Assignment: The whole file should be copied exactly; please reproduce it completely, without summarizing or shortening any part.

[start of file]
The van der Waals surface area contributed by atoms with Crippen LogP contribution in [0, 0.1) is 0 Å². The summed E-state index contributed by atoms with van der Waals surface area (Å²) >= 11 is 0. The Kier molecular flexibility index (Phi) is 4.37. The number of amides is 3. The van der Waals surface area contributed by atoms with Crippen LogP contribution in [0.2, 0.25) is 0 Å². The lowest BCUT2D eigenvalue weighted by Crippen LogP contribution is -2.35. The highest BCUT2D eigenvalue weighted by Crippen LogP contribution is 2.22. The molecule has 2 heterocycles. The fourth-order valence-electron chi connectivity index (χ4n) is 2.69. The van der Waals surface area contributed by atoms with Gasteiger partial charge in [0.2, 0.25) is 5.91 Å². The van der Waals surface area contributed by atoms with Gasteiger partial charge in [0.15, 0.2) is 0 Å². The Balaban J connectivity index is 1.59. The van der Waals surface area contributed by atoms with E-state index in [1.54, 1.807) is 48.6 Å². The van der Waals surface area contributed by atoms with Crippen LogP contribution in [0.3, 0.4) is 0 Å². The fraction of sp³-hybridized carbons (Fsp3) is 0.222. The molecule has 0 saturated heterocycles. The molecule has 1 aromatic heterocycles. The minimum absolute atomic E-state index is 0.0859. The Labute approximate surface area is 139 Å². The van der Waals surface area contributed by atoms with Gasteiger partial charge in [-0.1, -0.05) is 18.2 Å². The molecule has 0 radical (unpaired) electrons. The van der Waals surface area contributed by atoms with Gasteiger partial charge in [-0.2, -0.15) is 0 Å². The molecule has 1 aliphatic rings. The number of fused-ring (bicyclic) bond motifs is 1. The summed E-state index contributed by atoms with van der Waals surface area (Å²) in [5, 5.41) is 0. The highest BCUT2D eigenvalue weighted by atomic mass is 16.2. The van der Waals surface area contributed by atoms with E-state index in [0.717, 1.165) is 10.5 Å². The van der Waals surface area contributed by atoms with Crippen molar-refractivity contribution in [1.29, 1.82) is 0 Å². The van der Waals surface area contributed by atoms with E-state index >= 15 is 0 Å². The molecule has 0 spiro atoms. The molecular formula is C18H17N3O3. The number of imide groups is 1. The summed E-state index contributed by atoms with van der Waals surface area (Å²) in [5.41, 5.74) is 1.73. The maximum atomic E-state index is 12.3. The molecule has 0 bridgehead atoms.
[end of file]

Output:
The van der Waals surface area contributed by atoms with Crippen LogP contribution in [0, 0.1) is 0 Å². The summed E-state index contributed by atoms with van der Waals surface area (Å²) >= 11 is 0. The Kier molecular flexibility index (Phi) is 4.37. The number of amides is 3. The van der Waals surface area contributed by atoms with Crippen LogP contribution in [0.2, 0.25) is 0 Å². The lowest BCUT2D eigenvalue weighted by Crippen LogP contribution is -2.35. The highest BCUT2D eigenvalue weighted by Crippen LogP contribution is 2.22. The molecule has 2 heterocycles. The fourth-order valence-electron chi connectivity index (χ4n) is 2.69. The van der Waals surface area contributed by atoms with Gasteiger partial charge in [0.2, 0.25) is 5.91 Å². The van der Waals surface area contributed by atoms with Gasteiger partial charge in [0.15, 0.2) is 0 Å². The Balaban J connectivity index is 1.59. The van der Waals surface area contributed by atoms with E-state index in [1.54, 1.807) is 48.6 Å². The van der Waals surface area contributed by atoms with Crippen LogP contribution in [0.3, 0.4) is 0 Å². The fraction of sp³-hybridized carbons (Fsp3) is 0.222. The molecule has 0 saturated heterocycles. The molecule has 1 aromatic heterocycles. The minimum absolute atomic E-state index is 0.0859. The Labute approximate surface area is 139 Å². The van der Waals surface area contributed by atoms with Gasteiger partial charge in [-0.1, -0.05) is 18.2 Å². The molecule has 0 radical (unpaired) electrons. The van der Waals surface area contributed by atoms with Gasteiger partial charge in [-0.2, -0.15) is 0 Å². The molecule has 1 aliphatic rings. The number of fused-ring (bicyclic) bond motifs is 1. The summed E-state index contributed by atoms with van der Waals surface area (Å²) in [5, 5.41) is 0. The highest BCUT2D eigenvalue weighted by atomic mass is 16.2. The van der Waals surface area contributed by atoms with E-state index in [0.717, 1.165) is 10.5 Å². The van der Waals surface area contributed by atoms with Crippen molar-refractivity contribution in [1.29, 1.82) is 0 Å². The van der Waals surface area contributed by atoms with E-state index >= 15 is 0 Å². The molecule has 0 spiro atoms. The molecular formula is C18H17N3O3. The number of imide groups is 1. The summed E-state index contributed by atoms with van der Waals surface area (Å²) in [5.41, 5.74) is 1.73. The maximum atomic E-state index is 12.3. The molecule has 0 bridgehead atoms.